December 1971. It was around two in the afternoon. A cold day but sunny, with bulbous clouds in the sky. A silence lay over our government housing colony on Garden Road. No sounds of buses and cars from the nearby main road, no cry from a cart vendor, not even a stray dog barking. Nothing. Just cold sun and silence. Nobody would have guessed that we were in the middle of a war with India. Bengalis in East Pakistan a thousand miles away were nearing victory in their bloody, nine-month long battle for independence and that war had now come to West Pakistan.

I stood in the middle of our small front garden, idly checking the windows of our apartment. Grim-faced politicians and army generals looked back at me. I had taped old pages of Dawn newspaper over the windows for blackout. A few flats in the colony had used the recommended black paint. Other windows displayed an assortment of materials nailed or taped over them: plywood, brown packing paper, cardboard. The couple with the two small boys in the flat above ours – who were Bengalis like us – had hung bed sheets on theirs. Nights were spooky now. Shops and bazars were closed; street lights dimmed; a few shadowy cars, headlights painted black, crawled on deserted roads. Venturing out at night among the buildings and trees in the colony one would see beams of torchlights flicking on and off in the dark like mysterious signals from afar. Gone was our night-time bustle, the badminton games and the chatpati-wallahs with their incandescent gas lanterns. No city lights, no glow in the sky, to be visible from the air that could make it easy for Indian aircraft to find Karachi at night. Just the dark and the silence.

The windows all looked good – no rips or tears in the newsprint.

Immediately after the war began on the third the older boys of the colony had gone around to each flat reminding the occupants that all windows had to be blacked out. We knew all about the blackouts since civil defence measures were being continuously broadcast on radio and television after the state of emergency was declared last month. The older boys, however, liked to act officious, so at each apartment they announced loudly, ‘We are at war with India. Please observe blackout. Thank you.’ All the while trying to peek past whoever opened the door for a glimpse of the younger women inside. Air raid safety measures also called for slit trenches to be dug for shelter during bombings. So a couple of days earlier they had scrounged a shovel and a pickaxe and proceeded to dig one near the edge of the centre field, away from the cricket pitch, which was holy. Karachi’s hard, unforgiving soil was tough going. After five minutes of scratching around they gave up and went back to their usual hangout spot beneath the large neem tree. There they resumed shooting the breeze about the correct procedures to be followed if an Indian plane was shot down and the pilot parachuted into the colony. Later that day labourers came by in a battered old municipality truck and dug the trenches. The older boys had gathered around them, handing out advice which the labourers had pointedly ignored. Now we all had a slit trench in front of all our apartment buildings, gathering refuse. The war talk beneath the neem tree usually was led by Tariq, nicknamed Kowwa (crow) for his high-pitched, cackling laugh. An amiable ex-bodybuilder, he was the youngest son of a large Punjabi family who lived in the flat next to ours. His uncle had been in the tank battle at Khem Karan in the 1965 war. Tariq considered himself an authority on the fighting capabilities of the Indian armed forces. ‘Indians,’ he would laugh, pulling back the sleeves of his white kurta to reveal massive, hairy forearms. ‘Whoever heard of them being good fighters? Aray yaar, they will get a bloody nose again.’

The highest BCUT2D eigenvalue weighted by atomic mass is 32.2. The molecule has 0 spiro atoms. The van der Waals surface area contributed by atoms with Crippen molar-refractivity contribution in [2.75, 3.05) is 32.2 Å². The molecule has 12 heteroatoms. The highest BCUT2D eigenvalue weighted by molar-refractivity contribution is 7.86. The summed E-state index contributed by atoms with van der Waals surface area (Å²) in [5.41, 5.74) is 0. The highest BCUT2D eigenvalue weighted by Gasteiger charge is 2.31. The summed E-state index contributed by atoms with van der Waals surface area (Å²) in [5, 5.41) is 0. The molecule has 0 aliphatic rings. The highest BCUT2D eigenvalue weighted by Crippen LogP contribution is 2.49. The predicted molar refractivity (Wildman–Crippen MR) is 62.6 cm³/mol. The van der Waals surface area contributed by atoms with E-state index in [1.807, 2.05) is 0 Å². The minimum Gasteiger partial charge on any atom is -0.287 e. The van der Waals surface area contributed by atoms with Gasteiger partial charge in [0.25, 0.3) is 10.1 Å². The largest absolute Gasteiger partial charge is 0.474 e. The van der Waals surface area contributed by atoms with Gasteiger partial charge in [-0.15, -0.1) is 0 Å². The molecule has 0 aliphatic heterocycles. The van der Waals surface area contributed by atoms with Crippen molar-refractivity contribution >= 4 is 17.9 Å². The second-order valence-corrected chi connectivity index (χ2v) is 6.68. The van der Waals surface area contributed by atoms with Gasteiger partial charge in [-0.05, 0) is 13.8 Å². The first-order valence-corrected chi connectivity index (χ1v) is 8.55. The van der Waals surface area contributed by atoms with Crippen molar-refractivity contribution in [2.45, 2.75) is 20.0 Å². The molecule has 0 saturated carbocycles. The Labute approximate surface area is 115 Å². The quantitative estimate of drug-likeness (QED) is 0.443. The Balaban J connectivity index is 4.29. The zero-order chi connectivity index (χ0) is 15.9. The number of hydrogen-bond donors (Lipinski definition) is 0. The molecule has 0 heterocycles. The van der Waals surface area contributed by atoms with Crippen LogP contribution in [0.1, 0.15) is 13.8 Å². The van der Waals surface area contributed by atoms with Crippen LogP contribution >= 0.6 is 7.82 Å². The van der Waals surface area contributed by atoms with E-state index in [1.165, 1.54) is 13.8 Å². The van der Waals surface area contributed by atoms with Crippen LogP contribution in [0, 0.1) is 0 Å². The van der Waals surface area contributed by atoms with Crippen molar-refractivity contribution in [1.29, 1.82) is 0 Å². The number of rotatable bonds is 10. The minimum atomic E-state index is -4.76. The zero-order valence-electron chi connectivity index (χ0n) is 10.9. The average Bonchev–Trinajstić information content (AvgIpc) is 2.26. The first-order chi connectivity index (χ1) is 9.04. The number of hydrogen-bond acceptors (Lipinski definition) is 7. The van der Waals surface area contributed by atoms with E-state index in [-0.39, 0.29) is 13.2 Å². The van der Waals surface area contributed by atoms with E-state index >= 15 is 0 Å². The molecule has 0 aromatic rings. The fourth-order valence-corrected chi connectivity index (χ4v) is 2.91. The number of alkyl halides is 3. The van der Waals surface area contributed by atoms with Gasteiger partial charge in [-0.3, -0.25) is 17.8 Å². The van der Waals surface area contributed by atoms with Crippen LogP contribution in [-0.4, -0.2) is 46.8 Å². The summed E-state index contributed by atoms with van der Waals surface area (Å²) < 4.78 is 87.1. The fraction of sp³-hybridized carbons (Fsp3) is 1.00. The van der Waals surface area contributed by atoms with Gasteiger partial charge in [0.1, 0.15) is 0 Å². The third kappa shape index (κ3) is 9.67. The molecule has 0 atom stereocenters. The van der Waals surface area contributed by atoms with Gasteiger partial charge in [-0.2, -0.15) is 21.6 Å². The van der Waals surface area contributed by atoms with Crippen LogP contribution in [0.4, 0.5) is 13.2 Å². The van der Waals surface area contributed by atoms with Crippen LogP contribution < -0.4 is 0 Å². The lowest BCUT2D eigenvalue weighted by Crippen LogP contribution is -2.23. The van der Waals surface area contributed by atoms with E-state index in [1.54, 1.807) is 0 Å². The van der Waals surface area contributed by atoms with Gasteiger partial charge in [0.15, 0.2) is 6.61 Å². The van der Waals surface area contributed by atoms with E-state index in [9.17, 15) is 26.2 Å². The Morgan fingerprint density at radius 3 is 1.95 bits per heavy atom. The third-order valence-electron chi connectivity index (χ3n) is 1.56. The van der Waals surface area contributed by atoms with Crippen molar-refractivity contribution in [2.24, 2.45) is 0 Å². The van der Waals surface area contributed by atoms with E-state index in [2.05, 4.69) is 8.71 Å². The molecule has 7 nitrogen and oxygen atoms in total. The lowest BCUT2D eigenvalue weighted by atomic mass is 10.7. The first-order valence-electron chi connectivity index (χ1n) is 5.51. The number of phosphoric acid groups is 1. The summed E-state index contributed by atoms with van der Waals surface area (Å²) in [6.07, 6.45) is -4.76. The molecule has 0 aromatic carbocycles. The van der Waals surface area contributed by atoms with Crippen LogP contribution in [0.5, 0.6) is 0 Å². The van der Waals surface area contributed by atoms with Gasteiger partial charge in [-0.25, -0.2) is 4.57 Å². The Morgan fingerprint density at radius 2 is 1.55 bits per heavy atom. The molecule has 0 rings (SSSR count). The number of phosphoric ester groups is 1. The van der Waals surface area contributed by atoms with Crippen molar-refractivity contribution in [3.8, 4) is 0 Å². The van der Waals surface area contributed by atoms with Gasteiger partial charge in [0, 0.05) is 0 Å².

A pricking, a tiny shiver of electricity at the back of my neck made me look up. In that instant I saw something glint – a flash of pure silver – just below a fat cloud. Instinctively I knew it was an Indian plane. Our colony was near to the two air force bases at Mauripur and Drigh Road and we were used to jet fighters flying overhead, not just in wartime. We would be playing cricket as a couple of F-104 Starfighters above put on a show, leaving looping jet trails in the sky. We would jump up from our lunches at the sudden sonic boom. We saw them at national day fly-pasts, in 1965 war newsreels and on TV, the beloved F-86 Sabres, the F-104s, French Mirages, Chinese-made F-6s. We knew their shapes and the way they flew. Yesterday evening, two Mirages had flown majestically over Karachi, their delta wings glowing orange from the setting sun.

This silvery flash felt alien. It was too high up, too remote. As I kept looking at it, the dot became fractionally larger, became a tiny bullet that slid into a half-roll and angled downward for a dive.

I turned and ran as fast as I could out of the garden.

 

For me the war began in the predawn dark on the fourth. My father shook me awake from sleep. ‘Get up!’ he commanded urgently. As my head cleared I heard the air raid siren. And through its wail came, muted but steady, a droning noise, like heavy motors in neutral gear, from somewhere in the sky. Bombers, I realized. I scrambled out of bed and we – my parents, younger brother, sister and our servant boy Bhola – hustled out of the side door to stand beneath the main stairs, which is what the civil defense authorities recommended during bombing raids. The upstairs family – the two small sons not quite fully awake – were already there. The other upstairs family had stayed put. The side door of our neighbouring flat, Tariq’s, was ajar and I heard voices coming from inside. But they didn’t join us beneath the stairs. We knew why. We were two Bengali families standing there, and they were Punjabis, there was no way they going to cower with us beneath the stairs, bombs or no bombs, air raids or no air raids. Especially not during an Indian air attack. Pakistan was in its death throes and this war was the final act of separation between East and West Pakistan.